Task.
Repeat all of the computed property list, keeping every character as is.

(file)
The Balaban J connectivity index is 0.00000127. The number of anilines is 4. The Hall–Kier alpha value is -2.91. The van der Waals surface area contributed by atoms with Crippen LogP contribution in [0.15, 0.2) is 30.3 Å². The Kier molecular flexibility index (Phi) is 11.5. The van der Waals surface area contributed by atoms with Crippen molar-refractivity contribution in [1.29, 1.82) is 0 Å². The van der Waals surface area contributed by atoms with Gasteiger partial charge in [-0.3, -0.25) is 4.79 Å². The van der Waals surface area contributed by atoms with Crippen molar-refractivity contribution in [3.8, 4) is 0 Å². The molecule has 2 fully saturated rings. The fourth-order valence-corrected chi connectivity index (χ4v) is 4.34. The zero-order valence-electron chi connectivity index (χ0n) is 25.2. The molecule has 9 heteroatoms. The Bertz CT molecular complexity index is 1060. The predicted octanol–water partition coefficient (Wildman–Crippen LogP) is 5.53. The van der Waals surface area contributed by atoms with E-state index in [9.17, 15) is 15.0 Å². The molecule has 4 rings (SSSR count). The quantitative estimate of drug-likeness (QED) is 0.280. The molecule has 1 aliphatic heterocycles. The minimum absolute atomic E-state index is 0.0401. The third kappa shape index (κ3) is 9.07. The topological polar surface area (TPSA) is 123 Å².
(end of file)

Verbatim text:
The Balaban J connectivity index is 0.00000127. The number of anilines is 4. The Hall–Kier alpha value is -2.91. The van der Waals surface area contributed by atoms with Crippen LogP contribution in [0.15, 0.2) is 30.3 Å². The Kier molecular flexibility index (Phi) is 11.5. The van der Waals surface area contributed by atoms with Crippen molar-refractivity contribution in [1.29, 1.82) is 0 Å². The van der Waals surface area contributed by atoms with Gasteiger partial charge in [-0.3, -0.25) is 4.79 Å². The van der Waals surface area contributed by atoms with Crippen molar-refractivity contribution in [3.8, 4) is 0 Å². The molecule has 2 fully saturated rings. The fourth-order valence-corrected chi connectivity index (χ4v) is 4.34. The zero-order valence-electron chi connectivity index (χ0n) is 25.2. The molecule has 9 heteroatoms. The Bertz CT molecular complexity index is 1060. The predicted octanol–water partition coefficient (Wildman–Crippen LogP) is 5.53. The van der Waals surface area contributed by atoms with E-state index in [9.17, 15) is 15.0 Å². The molecule has 4 rings (SSSR count). The quantitative estimate of drug-likeness (QED) is 0.280. The molecule has 1 aliphatic heterocycles. The minimum absolute atomic E-state index is 0.0401. The third kappa shape index (κ3) is 9.07. The topological polar surface area (TPSA) is 123 Å².